The Vagueness of the Label
When I read a news story that defines someone as “hearing impaired,” I feel frustrated. Is the person in the story a deaf person who communicates in sign language, a hard of hearing individual, or a person with hearing aids who has mild hearing loss? Some people with hearing loss do not like being called hearing impaired because the term is vague. It really does not say much other than the person had some type of hearing loss.
Signing Deaf People Identify Themselves as "Deaf" or "deaf"
Many people with profound hearing loss who communicate in sign language prefer to be identified as deaf. For this group, the term deaf is more than a descriptive word. It designates a cultural group with its own unique norms and language. They have developed unique ways to navigate the hearing world.
For example, deaf people try to get other people's attention by waving their hands, a light touch, turning a light off and on, or stamping their feet. Instead of a doorbell or a phone ringing, a light from a lamp flashes to alert them.
Some deaf people attended schools for the deaf, and some belong to deaf clubs, and sports organizations. Deaf people think of themselves as part of a unique linguistic group rather than as people with hearing loss. They feel a strong bond with other culturally deaf people. Some deaf people even capitalize "Deaf."
The Word “Impaired” Has a Negative Meaning
The Merriam-Webster Dictionary defines the word "impaired" as less than perfect, defective in functioning, or disabled. Deaf and hard of hearing people are sensitive to terms like hearing impaired, “deaf-mute,” and “deaf and dumb” because they feel that the term puts them in a negative light as less intelligent or incapable.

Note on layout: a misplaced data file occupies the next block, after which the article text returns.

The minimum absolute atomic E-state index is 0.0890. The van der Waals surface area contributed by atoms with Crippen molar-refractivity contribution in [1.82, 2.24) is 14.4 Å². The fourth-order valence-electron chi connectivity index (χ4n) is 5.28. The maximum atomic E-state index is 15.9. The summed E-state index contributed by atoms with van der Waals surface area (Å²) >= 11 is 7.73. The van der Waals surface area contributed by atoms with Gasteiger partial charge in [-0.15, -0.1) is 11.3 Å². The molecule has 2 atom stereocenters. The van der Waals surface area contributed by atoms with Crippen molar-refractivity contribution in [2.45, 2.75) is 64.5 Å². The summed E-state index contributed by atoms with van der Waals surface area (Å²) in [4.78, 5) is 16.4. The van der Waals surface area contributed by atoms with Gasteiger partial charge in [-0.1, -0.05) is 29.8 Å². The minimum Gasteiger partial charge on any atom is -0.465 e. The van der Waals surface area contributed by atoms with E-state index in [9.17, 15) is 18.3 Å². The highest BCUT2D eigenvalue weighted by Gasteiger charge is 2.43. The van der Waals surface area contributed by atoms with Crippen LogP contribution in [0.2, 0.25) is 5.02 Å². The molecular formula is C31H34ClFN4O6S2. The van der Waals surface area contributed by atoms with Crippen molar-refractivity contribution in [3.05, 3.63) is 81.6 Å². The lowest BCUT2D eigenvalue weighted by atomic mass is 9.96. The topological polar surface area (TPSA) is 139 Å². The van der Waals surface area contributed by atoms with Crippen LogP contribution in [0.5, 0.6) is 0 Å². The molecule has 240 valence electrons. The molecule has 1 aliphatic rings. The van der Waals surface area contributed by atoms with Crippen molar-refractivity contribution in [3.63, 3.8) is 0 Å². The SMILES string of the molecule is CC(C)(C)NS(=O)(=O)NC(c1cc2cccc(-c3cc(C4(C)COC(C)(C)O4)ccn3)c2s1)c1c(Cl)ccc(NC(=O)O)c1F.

Many deaf people resent the implication that they are broken and need to be fixed. Some deaf people resist medical interventions because they see them as a threat to their cultural identity. They are proud to be called deaf or Deaf.
Some people in the deaf community refuse to consider the possibility of getting a cochlear implant (CI) for themselves or their children. The CI is a surgically inserted device that simulates hearing. Many deaf people, however, do choose to get cochlear implants for themselves or their deaf children because they see hearing as beneficial.
When we want to identify someone's hearing loss, we should be using specific terms accepted by the hearing loss and deaf communities rather than vague terms such as hearing impaired. If our goal is truly to use language that is not offensive to the deaf or others with hearing loss, let us drop the term "hearing impaired" from our vocabulary.
Deaf? Hard of Hearing? Hearing Impaired? Be Careful What You Call Us, AARP, Katherine Bouton
Deafness Terminology & Myths, Florida Health
Community and Culture - Frequently Asked Questions, National Association of the Deaf
Learning About Deaf Culture and Community, Deaf Linx
© 2013 Carola Finch